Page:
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Image from Red Table Talk

Ayesha Curry expressed on Red Table Talk that she wished she received more male attention because it would let her know that she’s still desirable…and I get it.

As you can imagine, social media is in a frenzy talking about how she doesn’t view marriage as sacred because she’s seeking male attention and that she’s focused on the wrong things and blah, blah, blah. However, I get what she is saying. She’s a young woman who’s had three children and is married to a man who can have any woman he wants. She feels insecure.

First of all, pregnancy, giving birth and watching your body change can cause any woman to have insecurities. After each of my deliveries, my face broke out with horrible acne. My hair fell out because of hormone changes. I had no edges for months. My stomach was huge and flabby (still is). I have a C-section scar, and my breasts were constantly leaking milk. After breastfeeding my daughter for two years, of course my breasts are not sitting up on my chest like they used to. When I look at my breasts and body compared to younger women or women in better shape, like Ayesha Curry, I feel insecure. I wrote about my anxiety reentering the dating scene after the death of my husband with stretch marks and a C-section scar. It can be scary. And we live in the Instagram age. We are constantly bombarded with images of women with perfect bodies, makeup and hair. I don’t knock Ayesha Curry for feeling insecure at all because insecurities happen to the best of us. Ayesha is also married to a man who can literally have any woman he wants because of money and social status. If you don’t keep the right perspective about yourself, marriage and relationships, that is enough to make anyone feel like they’re not enough.

Yes I know it’s problematic for her to say that if she received more male attention from men who are not her husband, she’d feel better about herself. It’s a problem because she’s making male affirmation the center of her focus when it comes to her self-esteem and sense of worth. However, who doesn’t feel better when you receive compliments after giving birth or gaining weight? I remember joking with my husband about the compliments and free items I received from men in a restaurant when I was eight months pregnant with our son. I bragged that I still had “it.” I can remember another occasion when I was in my 30s and pushing my son in a stroller on the campus of University of Maryland. A young man still tried to holler despite me pushing a stroller. I felt good about myself. I was a 30-something year old mama, and men still found me desirable. My fiancé says he doesn’t mind when men check me out when we’re in public. He said it makes him feel good because I chose him. However, after years of “doing the work,” I know my worth and value don’t revolve around men and my desirability to them or my physical appearance. This took years though. Ayesha will get there too.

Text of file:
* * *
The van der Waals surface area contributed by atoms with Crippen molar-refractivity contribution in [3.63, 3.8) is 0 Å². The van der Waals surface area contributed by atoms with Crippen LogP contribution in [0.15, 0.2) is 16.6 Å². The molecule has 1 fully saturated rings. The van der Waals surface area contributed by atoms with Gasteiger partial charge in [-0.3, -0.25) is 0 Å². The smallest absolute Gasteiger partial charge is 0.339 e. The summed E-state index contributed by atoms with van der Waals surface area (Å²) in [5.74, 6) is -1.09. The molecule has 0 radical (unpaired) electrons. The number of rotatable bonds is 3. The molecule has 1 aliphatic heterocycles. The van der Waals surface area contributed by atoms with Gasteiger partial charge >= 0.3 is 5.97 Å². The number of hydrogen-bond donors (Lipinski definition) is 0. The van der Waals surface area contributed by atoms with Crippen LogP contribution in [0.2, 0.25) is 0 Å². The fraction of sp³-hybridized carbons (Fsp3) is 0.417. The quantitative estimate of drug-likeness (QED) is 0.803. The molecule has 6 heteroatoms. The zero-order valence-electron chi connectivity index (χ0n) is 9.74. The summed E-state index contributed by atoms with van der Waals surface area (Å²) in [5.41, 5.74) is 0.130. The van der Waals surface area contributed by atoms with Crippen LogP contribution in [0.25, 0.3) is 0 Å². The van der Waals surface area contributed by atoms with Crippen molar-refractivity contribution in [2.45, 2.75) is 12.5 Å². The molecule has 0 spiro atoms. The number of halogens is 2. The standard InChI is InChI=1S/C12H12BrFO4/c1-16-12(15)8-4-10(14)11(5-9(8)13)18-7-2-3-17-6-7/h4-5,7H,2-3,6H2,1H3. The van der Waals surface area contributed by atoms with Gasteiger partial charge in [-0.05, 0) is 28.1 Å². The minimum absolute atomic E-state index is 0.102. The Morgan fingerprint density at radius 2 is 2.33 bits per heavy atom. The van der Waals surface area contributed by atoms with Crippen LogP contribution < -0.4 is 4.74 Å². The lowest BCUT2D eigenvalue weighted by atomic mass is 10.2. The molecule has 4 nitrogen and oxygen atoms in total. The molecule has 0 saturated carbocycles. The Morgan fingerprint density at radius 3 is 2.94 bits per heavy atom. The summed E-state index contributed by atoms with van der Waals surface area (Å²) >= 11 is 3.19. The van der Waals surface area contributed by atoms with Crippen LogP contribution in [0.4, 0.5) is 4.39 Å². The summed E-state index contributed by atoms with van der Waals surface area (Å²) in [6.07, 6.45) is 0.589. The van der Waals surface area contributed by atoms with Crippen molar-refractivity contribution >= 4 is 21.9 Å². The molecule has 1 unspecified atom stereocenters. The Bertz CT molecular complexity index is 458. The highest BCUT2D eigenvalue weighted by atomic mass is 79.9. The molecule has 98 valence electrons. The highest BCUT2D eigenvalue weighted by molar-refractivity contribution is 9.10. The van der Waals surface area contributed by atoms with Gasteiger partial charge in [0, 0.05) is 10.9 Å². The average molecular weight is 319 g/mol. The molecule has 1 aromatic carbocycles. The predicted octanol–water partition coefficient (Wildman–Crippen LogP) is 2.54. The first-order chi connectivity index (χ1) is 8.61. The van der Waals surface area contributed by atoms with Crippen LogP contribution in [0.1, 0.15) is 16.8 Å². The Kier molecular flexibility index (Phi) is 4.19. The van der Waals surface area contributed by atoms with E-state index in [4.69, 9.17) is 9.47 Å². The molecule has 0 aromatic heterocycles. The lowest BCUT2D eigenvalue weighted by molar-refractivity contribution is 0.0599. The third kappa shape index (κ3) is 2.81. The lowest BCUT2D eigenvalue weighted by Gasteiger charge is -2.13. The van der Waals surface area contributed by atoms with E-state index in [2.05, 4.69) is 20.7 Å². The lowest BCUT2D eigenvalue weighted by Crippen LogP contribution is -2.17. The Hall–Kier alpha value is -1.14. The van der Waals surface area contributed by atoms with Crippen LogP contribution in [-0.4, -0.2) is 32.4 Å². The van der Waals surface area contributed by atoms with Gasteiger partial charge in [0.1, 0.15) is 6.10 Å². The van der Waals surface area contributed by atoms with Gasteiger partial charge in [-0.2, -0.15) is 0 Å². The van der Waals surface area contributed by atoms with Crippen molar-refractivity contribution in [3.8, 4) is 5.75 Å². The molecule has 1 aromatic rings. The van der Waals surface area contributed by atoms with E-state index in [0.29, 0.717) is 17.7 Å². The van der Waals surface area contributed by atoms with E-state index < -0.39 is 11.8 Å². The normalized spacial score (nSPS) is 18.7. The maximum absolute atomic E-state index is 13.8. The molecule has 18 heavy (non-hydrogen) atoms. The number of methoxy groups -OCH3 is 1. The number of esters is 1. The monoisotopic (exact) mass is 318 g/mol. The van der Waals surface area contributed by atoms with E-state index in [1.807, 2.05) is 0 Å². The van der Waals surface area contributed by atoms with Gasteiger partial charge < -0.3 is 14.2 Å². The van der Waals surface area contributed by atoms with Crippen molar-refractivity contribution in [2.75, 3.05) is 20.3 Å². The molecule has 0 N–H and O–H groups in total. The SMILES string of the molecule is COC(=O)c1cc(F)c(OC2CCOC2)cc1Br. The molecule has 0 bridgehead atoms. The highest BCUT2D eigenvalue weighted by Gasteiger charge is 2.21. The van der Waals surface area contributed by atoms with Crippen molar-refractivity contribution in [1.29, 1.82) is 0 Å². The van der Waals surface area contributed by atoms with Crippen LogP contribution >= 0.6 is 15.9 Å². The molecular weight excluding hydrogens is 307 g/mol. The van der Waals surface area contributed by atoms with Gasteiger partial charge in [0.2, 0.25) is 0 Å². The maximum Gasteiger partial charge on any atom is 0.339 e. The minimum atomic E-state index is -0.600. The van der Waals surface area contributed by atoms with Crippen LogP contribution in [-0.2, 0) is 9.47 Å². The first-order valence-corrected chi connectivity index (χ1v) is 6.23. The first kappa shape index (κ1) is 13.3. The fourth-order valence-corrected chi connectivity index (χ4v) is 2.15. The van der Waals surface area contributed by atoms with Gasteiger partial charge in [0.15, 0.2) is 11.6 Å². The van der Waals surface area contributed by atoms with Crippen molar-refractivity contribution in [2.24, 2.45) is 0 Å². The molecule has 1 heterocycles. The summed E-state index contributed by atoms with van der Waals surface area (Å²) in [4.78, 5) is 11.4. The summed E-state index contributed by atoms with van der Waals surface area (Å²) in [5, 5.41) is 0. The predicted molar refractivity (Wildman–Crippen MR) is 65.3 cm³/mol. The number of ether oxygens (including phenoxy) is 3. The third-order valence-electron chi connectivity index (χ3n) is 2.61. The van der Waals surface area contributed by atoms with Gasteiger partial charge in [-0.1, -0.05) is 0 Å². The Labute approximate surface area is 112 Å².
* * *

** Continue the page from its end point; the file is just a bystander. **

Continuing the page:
Discovering or rediscovering your worth and value after major life changes isn’t easy. Ayesha Curry is still a young woman coming into her own. If we were honest, many of us struggle with her same insecurities. However, give her time. Walking in your authentic self and being confident in who you are takes time.

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